Saturday, 3 October 2020

Information systems theory and practice


Information systems theory and practice, that the theoretical basis for information systems is the system theory of the biologist Buckley who presented for the first time this theory as a general framework and methodology for studying and analyzing natural phenomena.


Thus, this theory, which represents the philosophical framework for the most important scientific and technical concepts in the field of information systems, must be studied and analyzed.


Information systems theory


System Theory represents a comprehensive systematic attempt to study and understand any phenomenon in life and nature, by deconstructing it into its basic elements and components and understanding the relationships of these elements and components within a general framework and perspective that includes all the dimensions and aspects of the phenomenon under study.


General systems theory is the systematic thinking method for the phenomena and things around us.


An approach that transcends the traditional view of things and facts as separate, independent data that are not linked to formative and interactive relationships between them.


That is why Buckley defined the system as that whole consisting of parts interconnected and interacting with each other. As for the scientific methodology through which systems and relationships between the parts of the system can be studied, it is the theory of the system.


System concept

The word system is frequently used in our daily life, such as the cosmic system, the system of the human body. The need to use the concept of order in the field of management has emerged with the steady increase in the size of administrative organizations and the increase in the size of the influence of the external environment on organizations.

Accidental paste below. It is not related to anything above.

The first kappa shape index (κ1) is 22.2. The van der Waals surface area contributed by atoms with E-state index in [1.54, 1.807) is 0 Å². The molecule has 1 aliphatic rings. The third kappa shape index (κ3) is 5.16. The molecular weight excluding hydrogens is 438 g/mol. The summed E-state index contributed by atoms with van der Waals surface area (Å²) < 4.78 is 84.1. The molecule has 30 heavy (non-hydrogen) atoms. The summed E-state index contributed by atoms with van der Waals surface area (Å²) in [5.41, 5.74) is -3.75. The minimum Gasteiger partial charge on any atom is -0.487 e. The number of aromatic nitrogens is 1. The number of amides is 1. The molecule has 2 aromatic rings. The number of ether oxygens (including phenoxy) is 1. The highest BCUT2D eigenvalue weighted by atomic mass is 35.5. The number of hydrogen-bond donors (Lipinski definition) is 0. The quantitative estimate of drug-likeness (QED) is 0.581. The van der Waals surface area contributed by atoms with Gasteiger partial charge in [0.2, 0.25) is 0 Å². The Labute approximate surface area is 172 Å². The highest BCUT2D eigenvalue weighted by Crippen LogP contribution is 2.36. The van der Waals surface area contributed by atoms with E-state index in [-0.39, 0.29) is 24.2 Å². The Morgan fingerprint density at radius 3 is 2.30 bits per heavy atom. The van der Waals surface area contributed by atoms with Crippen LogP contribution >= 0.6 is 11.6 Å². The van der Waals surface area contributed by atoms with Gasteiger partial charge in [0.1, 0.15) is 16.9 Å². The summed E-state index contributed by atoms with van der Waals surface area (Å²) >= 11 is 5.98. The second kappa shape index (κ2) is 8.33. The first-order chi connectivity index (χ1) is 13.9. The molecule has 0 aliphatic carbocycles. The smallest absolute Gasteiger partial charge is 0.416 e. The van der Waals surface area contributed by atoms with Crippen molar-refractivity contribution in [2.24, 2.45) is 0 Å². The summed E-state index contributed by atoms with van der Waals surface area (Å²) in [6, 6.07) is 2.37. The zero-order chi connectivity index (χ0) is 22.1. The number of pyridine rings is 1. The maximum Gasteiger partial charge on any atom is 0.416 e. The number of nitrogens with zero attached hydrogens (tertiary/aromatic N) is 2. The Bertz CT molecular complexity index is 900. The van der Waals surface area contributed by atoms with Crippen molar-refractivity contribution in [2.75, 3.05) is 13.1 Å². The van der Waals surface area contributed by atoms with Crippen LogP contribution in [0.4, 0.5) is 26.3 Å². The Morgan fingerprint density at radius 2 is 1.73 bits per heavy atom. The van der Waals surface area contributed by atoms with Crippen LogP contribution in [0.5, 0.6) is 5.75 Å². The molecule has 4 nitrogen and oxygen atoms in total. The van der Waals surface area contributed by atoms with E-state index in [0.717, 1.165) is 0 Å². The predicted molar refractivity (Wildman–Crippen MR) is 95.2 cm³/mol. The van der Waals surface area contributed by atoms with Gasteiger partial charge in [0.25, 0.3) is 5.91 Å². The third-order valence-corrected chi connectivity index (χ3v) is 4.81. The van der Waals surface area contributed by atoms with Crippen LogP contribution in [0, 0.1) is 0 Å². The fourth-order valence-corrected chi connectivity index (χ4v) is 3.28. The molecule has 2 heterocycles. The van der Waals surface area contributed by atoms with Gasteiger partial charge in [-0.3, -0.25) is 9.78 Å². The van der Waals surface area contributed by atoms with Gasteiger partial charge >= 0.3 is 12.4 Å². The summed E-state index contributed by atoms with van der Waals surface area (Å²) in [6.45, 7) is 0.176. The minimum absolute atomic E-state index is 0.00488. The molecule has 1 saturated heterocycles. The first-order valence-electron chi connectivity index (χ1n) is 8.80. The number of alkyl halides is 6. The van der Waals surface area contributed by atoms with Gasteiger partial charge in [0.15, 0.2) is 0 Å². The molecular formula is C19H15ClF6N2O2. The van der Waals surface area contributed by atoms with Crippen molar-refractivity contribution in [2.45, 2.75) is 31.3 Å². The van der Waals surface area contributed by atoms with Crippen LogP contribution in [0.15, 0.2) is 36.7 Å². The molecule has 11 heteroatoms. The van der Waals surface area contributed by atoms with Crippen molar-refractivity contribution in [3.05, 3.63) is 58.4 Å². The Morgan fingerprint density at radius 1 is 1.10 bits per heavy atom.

Where the system was defined as a group of interconnected, interacting, and integrated elements that aim to achieve one goal. These elements must be one whole.


And that the relationship between the elements of the system is the link that binds them together to achieve their common goal. The system has inputs, processes, outputs, and feedback.


System properties


1. Objective of the system:

Every system in the universe must have a goal that it seeks to achieve, otherwise, there is no justification for its existence, and after determining the general goal of the system, we can define the sub-goals for each of the components of the system, which must work together and in complete coordination to achieve each element its goal that contributes to achieving the general goal of the system.


2. System levels:

Each system in the universe contains a number of subsystems, all of which represent the general overall system. For the purposes of study and analysis, it is preferable to define the general system and then define the subsystems within it and the outputs of each subsystem that are inputs to another subsystem as well as the transfer of the outputs of any subsystem to become inputs to another subsystem are done Across the boundaries of each subsystem, for example, the outputs of the production department are commodities that are inputs, for example, to the marketing department for the purpose of selling these commodities.


3. College and inclusion:

The system as a whole is not merely the sum of its parts and elements. It is in fact the product of the interaction of parts, components, and parts and produces a system from them based on the basis of interaction and mutual integration of its components and elements or its subsystems.


Each subsystem must be viewed as a part of the whole system, that is, an emphasis on the overall view and moving away from the partial view of the relationship of the parts of the system to the total system.


4. Adaptation:

It means the ability of the system to respond to the external environment variables, and open and semi-open systems are distinguished by their ability to respond to the external environment variables. The semi-open systems are more able to adapt and reach the state of balance through its relationship with the external environment because of its ability to control the external environment variables. Through a process of feedback and control.

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